Archives for posts with tag: Harry Lennix

There’s nothing wrong with epics, per se, but every movie about the slave experience doesn’t have to be a 145-minute Oscar hunter. There’s plenty of other stories, and storytelling conventions, and it’s nice to see Hollywood starting to diversify artistically in its effort to be culturally diverse. “Emperor” (2020) is an action movie set in the pre-Civil War South about a slave, Shields Green, fleeing a murder rap. Dayo Okeniyi plays Green. From the beginning scenes on the plantation to the climax at Harper’s Ferry, the story is tight and compelling. Who cares whether it’s “based on a true story?”

If you took a Sunday newspaper op-ed on Chicago gang violence and tried to turn it into a feature-length motion picture, you would get something like “Chi-Raq” (2015). I don’t fault Spike Lee for trying. It’s a worthy subject and his idea of using the ancient Greek play “Lyisistrata,” in which women use sex as a weapon – withholding it until their men declare peace – is inspired. But as a movie, it seemed more like an unfinished work. Lee has a bunch of creative ideas he is trying to work out on film, but never develops any kind of narrative flow.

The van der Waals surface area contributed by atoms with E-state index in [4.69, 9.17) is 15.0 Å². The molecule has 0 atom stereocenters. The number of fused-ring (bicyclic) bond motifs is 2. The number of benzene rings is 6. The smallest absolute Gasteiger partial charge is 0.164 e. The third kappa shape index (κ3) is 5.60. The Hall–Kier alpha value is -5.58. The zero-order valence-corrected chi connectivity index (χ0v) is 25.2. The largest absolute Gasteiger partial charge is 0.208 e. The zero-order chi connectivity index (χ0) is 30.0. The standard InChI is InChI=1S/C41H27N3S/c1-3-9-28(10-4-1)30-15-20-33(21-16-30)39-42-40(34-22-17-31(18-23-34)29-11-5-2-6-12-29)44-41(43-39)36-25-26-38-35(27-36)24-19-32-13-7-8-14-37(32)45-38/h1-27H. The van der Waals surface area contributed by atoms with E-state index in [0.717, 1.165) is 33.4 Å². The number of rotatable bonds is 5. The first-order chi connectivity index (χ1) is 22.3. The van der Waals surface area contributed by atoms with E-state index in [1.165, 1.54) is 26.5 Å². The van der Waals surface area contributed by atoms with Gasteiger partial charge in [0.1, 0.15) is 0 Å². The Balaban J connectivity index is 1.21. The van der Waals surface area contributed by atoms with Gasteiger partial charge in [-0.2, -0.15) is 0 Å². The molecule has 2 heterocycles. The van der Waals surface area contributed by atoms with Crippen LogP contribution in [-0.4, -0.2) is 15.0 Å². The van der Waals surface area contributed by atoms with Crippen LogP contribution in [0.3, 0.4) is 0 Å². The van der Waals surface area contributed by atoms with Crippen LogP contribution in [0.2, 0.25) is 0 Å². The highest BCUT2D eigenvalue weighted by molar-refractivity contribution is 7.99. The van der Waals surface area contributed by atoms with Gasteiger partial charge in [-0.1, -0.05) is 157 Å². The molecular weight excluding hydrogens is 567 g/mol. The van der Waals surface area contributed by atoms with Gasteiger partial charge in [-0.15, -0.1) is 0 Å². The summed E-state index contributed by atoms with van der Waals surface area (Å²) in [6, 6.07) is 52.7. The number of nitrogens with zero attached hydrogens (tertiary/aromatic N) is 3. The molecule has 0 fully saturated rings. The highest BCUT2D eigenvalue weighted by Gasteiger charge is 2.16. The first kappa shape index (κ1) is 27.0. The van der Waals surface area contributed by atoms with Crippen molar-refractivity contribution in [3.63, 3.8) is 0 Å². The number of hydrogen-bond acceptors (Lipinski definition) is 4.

Shirley MacLaine is pretty much awesome and Nicholas Cage is good when he has to play an actual character and not a “star,” so it was a foregone conclusion that “Guarding Tess” (1994) would be a decent movie. MacLaine is the president’s cantankerous widow and Cage is the stoic in charge of her Secret Service detail. It’s pretty much “Driving Miss Daisy” with no black people. (That’s a description, not a value judgment.) Dealing with mortality. Dealing with the fact that your calling doesn’t match your ambition. Plus some wacky hijinks. And the president is a George W. Bush premonition.